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In Part 2 of the first lesson we finished looking at the 6 main areas of linguistics proper. We saw how linguistics itself could be broken down into 3 branches – soundstructure, and meaning. We also saw how each branch covers 2 of the 6 main areas of linguistics. In this lesson we will look at the first branch, and specifically at the first area: phonetics.

Before I get into it, keep in mind that there are other areas in linguistics such as the various branches of applied linguistics, as well as historical linguistics and comparative linguistics. The last two fields aren’t the same as applied linguistics in that they don’t involve a conjoining of linguistics with another field of science. However they aren’t generally taught in an introductory linguistics course since they are a form of applied linguistics. They require knowledge of the 6 main areas.

So what is phonetics? Phonetics is defined by Dictionary.com as:

the science or study of speech sounds and their production, transmission, and reception, and their analysis, classification, and transcription.

So phonetics is the study of speech sounds. What is a speech sound? It is any sound that is used in speech. This would differ from sounds like grunts and gasps, which aren’t used in normal speech.

Phoneticians – those who study phonetics – look at all the possible speech sounds that humans can make. More specifically they investigate things like how speech sounds are produced, the different types of speech sounds, how these sounds are perceived or received, and the physics of speech. These are categorized under the following: Articulatory PhoneticsAuditory Phonetics, and Acoustic Phonetics. Let’s look at each of these in more detail.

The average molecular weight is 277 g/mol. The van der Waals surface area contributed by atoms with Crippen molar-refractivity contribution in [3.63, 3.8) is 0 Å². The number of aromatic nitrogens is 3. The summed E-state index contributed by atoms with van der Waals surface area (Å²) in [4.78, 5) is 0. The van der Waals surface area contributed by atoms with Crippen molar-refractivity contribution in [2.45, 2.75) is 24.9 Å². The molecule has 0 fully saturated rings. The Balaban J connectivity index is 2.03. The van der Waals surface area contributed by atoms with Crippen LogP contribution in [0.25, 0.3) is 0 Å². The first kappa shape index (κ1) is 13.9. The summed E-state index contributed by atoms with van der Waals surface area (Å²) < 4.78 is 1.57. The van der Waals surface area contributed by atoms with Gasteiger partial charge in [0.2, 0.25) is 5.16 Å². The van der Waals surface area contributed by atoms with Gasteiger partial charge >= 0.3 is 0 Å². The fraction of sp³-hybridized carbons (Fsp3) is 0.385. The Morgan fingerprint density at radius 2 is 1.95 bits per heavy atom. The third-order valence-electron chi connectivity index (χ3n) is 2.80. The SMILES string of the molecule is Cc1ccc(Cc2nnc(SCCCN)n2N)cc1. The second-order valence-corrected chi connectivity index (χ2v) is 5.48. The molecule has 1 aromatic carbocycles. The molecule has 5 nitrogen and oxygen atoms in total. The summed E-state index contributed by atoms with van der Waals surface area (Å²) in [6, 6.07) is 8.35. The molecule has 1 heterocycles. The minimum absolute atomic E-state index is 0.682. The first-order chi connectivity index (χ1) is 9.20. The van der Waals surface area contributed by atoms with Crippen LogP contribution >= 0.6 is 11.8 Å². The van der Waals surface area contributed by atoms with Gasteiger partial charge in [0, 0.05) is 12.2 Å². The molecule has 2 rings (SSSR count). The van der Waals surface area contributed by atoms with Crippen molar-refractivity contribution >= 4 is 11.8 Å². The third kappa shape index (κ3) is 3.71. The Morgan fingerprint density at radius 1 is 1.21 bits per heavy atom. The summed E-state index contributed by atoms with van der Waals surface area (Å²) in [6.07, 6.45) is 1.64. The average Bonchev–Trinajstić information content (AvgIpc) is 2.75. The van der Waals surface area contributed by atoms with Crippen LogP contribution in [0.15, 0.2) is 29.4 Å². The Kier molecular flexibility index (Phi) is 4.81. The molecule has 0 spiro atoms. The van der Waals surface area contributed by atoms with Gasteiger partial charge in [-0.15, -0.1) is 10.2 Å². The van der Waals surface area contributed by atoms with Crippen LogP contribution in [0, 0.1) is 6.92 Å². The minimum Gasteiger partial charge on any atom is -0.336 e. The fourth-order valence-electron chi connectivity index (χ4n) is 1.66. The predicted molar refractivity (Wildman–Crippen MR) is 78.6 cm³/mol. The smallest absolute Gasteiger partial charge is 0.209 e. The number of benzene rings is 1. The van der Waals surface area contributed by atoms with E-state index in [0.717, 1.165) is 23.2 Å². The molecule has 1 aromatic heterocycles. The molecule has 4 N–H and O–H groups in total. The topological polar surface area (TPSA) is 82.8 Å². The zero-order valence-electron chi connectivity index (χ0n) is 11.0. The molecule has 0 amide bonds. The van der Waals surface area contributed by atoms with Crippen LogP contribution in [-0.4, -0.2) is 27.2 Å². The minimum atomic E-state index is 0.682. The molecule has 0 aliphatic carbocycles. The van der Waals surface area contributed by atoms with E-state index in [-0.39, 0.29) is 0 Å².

Articulatory Phonetics – This branch of phonetics is concerned with the production of speech. This entails how speech sounds are produced, which further includes speech anatomy, and the types of sounds humans can make. Speech anatomy means the parts of our anatomy that create speech.

Auditory Phonetics – This branch deals with how speech is received and perceived. How speech is received includes both the anatomy and physiology of the ear and the brain, which together are called the hearing system.

Acoustic Phonetics – This branch studies the physical properties of what is called the speech signal. The speech signal is the actual soundwave made when someone utters a speech sound. So, acoustic phonetics studies the physical properties of these soundwaves, such as frequency.

Next week we’ll look at articulatory phonetics in more detail as this branch lays the groundwork for phonology.

DH

References:

  1. “MOOC: Linguistics 101 – Fundamentals”, The Virtual Linguistics Campus: http://linguistics.online.uni-marburg.de/
  2. “Phonetics”, Dictionary.com: http://dictionary.reference.com/browse/phonetics
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